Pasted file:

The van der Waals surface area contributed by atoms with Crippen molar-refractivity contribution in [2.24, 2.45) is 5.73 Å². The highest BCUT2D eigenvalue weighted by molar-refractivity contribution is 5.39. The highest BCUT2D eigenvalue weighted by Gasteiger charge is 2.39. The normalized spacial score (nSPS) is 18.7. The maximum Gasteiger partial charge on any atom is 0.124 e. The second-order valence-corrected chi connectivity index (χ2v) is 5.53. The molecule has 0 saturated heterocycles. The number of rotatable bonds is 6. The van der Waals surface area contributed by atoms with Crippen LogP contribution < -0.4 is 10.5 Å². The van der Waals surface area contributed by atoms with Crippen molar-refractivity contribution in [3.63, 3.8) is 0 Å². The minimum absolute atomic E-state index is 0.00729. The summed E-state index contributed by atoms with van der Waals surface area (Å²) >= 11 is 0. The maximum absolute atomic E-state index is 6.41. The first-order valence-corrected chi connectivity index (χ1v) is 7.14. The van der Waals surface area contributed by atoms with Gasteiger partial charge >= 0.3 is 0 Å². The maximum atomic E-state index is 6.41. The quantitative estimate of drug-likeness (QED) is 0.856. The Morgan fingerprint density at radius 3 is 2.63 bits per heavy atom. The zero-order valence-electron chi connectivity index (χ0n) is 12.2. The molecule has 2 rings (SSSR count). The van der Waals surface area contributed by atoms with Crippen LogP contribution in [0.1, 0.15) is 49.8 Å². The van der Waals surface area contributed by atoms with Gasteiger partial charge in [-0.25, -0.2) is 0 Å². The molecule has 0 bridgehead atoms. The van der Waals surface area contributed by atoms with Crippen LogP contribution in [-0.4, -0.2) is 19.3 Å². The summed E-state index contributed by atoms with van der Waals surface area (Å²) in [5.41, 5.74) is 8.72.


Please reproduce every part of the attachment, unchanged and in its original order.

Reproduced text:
The van der Waals surface area contributed by atoms with Crippen molar-refractivity contribution in [2.24, 2.45) is 5.73 Å². The highest BCUT2D eigenvalue weighted by molar-refractivity contribution is 5.39. The highest BCUT2D eigenvalue weighted by Gasteiger charge is 2.39. The normalized spacial score (nSPS) is 18.7. The maximum Gasteiger partial charge on any atom is 0.124 e. The second-order valence-corrected chi connectivity index (χ2v) is 5.53. The molecule has 0 saturated heterocycles. The number of rotatable bonds is 6. The van der Waals surface area contributed by atoms with Crippen LogP contribution < -0.4 is 10.5 Å². The van der Waals surface area contributed by atoms with Crippen molar-refractivity contribution in [3.63, 3.8) is 0 Å². The minimum absolute atomic E-state index is 0.00729. The summed E-state index contributed by atoms with van der Waals surface area (Å²) >= 11 is 0. The maximum absolute atomic E-state index is 6.41. The first-order valence-corrected chi connectivity index (χ1v) is 7.14. The van der Waals surface area contributed by atoms with Gasteiger partial charge >= 0.3 is 0 Å². The maximum atomic E-state index is 6.41. The quantitative estimate of drug-likeness (QED) is 0.856. The Morgan fingerprint density at radius 3 is 2.63 bits per heavy atom. The zero-order valence-electron chi connectivity index (χ0n) is 12.2. The molecule has 2 rings (SSSR count). The van der Waals surface area contributed by atoms with Crippen LogP contribution in [0.1, 0.15) is 49.8 Å². The van der Waals surface area contributed by atoms with Gasteiger partial charge in [-0.25, -0.2) is 0 Å². The molecule has 0 bridgehead atoms. The van der Waals surface area contributed by atoms with Crippen LogP contribution in [-0.4, -0.2) is 19.3 Å². The summed E-state index contributed by atoms with van der Waals surface area (Å²) in [5.41, 5.74) is 8.72.